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ANZ J Surg. 2011 Oct;81(10):717-9.

Factors predicting the need for splenectomy in children with blunt splenic trauma.

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Department of Paediatric Surgery, John Hunter Children's Hospital, University of Newcastle, Newcastle, New South Wales, Australia.



Non-operative management of blunt splenic trauma (BST) in children is the standard of care with a success rate of greater than 90%. This paper aims to determine the factors which could predict the need for operative intervention in children with BST.


Prospectively entered data of 69 children with BST, between 1997 and 2008, from a single tertiary level trauma centre, were retrospectively analysed. A radiologist blinded to the outcome reviewed all computed tomography scans retrospectively.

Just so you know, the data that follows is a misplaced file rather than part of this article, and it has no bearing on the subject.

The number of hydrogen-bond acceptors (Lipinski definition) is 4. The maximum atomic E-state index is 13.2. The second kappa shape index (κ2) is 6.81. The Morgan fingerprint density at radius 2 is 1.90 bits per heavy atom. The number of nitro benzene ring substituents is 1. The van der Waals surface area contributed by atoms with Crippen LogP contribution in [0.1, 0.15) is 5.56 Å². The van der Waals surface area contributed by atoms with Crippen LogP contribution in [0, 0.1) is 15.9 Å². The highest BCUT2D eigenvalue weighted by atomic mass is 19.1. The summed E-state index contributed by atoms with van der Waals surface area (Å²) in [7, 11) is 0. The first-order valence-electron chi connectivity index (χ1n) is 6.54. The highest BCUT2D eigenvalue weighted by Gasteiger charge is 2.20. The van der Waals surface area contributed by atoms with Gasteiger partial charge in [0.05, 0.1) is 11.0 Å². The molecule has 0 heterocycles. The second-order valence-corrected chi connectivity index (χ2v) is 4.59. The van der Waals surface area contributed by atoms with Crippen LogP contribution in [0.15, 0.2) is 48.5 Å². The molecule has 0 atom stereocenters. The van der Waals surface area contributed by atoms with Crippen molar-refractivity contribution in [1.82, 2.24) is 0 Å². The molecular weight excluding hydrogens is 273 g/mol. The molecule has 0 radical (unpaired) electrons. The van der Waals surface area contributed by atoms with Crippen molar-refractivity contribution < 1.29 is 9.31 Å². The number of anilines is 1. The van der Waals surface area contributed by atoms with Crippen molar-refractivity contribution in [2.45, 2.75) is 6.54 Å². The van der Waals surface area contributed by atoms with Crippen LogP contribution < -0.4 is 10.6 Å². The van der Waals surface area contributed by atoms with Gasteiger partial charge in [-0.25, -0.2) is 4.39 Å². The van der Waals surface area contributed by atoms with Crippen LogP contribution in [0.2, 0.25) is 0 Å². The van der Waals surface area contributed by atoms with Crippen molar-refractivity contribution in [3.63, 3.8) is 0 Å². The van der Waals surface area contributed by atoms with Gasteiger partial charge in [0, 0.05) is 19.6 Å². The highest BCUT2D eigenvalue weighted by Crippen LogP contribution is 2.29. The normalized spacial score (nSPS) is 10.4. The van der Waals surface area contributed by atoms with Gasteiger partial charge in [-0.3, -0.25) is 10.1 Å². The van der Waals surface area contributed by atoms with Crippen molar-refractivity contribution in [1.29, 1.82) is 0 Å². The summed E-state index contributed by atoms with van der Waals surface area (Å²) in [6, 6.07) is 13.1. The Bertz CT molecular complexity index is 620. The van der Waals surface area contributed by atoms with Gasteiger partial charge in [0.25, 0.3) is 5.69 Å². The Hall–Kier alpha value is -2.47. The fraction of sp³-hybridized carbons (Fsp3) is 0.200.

Forty-two children had isolated BST (61%) and 27 children had associated injuries (39%). All except one survived the injury and non-operative treatment was successful in 91%. Six of the 69 children (9%) with BST underwent splenectomy. There was no independent correlation to age, gender, mechanism of injury (MOI), injury grade and the need for splenectomy, whereas haemodynamic instability within 6 h of injury defined as failed resuscitation had a 100% correlation.


Haemodynamic instability, which failed to respond to resuscitation within 6 h, predicted the need for splenectomy in children with BST. Splenic injury grade assessed by computed tomography scan does not predict the need for splenectomy.

[Indexed for MEDLINE]

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